A 5-year-old male patient presented with partial balanced atrioventricular septal defect (AVSD). The transthoracic echocardiography (TTE) showed a separate atrioventricular (AV) valves, 12 mm ostium primum atrial septal defect (ASD), and no ventricular septal defect (VSD). In addition to it, a cleft in the mitral valve was detected leading to severe MR. A mild tricuspid regurgitation (TR) with moderate pulmonary arterial hypertension was also noted in TTE. He underwent an intracardiac repair with a single-patch closure technique of ASD, and the cleft of the mitral valve was repaired after midline sternotomy under cardiopulmonary bypass (CPB) with mild hypothermia. The child developed sinus bradycardia after removing the aortic cross-clamp. Hence, a temporary epicardial right ventricular (RV) pacing wire was inserted and the RV was paced at a rate of 100 beats per minute on asynchronous ventricular pacing (VOO) mode. The patient was weaned successfully from the CPB with minimal inotropic support. Transesophageal echocardiography done post-CPB showed no residual ASD with normal biventricular function. It also revealed a severe MR with mild to moderate TR (Fig. 1; Video 1). While the possibility of inadequate surgical repair was being considered, atrial pacing lead placement was done and AV sequential pacing was commenced at the same rate on asynchronous dual chamber pacing (DOO) mode. Surprisingly, after this changeover, a reduction in the severity of MR from severe to mild was noted (Fig. 2; Video 2). The child was shifted to intensive care unit with stable hemodynamics on dual-chamber temporary pacemaker (DOO mode) pacing at a rate of 100/minute. The child later regained his normal heart rate appropriate for his age and the pacemaker was disconnected. His follow-up TTE showed a mild MR.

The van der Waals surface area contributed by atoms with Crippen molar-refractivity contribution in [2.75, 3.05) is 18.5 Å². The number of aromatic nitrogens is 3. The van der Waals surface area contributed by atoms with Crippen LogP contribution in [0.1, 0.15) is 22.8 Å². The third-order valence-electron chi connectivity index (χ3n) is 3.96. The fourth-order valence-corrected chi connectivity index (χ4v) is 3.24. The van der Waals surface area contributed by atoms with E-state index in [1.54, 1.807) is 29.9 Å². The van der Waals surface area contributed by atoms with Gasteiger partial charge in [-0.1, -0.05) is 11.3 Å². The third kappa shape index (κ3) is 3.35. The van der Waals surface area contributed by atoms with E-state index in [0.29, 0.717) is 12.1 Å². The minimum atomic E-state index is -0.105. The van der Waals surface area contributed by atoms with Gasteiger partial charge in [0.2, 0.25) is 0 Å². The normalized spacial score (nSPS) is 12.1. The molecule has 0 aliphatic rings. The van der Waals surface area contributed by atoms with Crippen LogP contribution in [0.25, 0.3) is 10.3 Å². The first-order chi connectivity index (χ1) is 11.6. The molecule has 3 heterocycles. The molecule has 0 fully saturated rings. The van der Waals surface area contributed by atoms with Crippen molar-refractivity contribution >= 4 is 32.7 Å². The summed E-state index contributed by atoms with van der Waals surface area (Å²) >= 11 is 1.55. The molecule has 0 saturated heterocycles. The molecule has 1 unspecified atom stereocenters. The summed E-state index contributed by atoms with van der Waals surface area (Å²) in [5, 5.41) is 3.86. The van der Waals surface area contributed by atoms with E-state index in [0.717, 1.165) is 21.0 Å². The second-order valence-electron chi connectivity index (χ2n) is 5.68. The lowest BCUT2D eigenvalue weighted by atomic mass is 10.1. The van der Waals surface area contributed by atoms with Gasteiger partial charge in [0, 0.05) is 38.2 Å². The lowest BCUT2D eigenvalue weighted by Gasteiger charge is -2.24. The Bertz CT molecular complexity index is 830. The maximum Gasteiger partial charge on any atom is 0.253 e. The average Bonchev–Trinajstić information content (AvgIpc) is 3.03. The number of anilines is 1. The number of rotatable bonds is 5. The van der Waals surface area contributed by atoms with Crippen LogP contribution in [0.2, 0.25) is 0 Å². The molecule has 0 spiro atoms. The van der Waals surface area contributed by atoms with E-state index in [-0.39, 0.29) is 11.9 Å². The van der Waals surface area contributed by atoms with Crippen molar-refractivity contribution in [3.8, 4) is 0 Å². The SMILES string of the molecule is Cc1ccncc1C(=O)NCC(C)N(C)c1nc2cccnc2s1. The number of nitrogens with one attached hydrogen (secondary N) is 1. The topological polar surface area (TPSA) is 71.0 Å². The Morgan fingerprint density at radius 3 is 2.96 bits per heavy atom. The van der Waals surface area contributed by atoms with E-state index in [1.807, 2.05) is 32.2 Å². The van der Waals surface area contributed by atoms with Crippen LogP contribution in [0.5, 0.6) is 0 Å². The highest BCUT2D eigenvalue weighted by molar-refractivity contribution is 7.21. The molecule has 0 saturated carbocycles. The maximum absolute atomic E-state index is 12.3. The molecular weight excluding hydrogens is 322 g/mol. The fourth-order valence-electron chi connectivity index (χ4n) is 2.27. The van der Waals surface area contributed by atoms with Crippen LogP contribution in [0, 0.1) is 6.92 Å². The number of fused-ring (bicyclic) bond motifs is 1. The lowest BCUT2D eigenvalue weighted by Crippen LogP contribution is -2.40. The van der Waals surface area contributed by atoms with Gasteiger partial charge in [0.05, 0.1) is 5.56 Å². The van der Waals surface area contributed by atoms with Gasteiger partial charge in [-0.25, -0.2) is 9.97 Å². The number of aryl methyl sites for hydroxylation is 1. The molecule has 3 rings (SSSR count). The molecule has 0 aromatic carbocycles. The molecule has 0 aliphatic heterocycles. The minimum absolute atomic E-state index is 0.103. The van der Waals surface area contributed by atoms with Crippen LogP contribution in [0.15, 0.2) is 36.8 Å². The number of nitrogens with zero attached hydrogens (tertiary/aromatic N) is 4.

The influence of pacing on severity of MR has been reported in multiple cases previously1–4 and also been demonstrated in a prospective study.5 It is postulated to be due to either intra-LV dyssynchrony resulting from inversion of the physiological LV activation sequence or AV dyssynchrony from pacing, ventricle; sensing, ventricle; response; inhibited (VVI) pacing. In almost all the cases described previously, hemodynamic deterioration was observed. However, institution of proper pacing has reduced the MR and avoided the need for surgical intervention.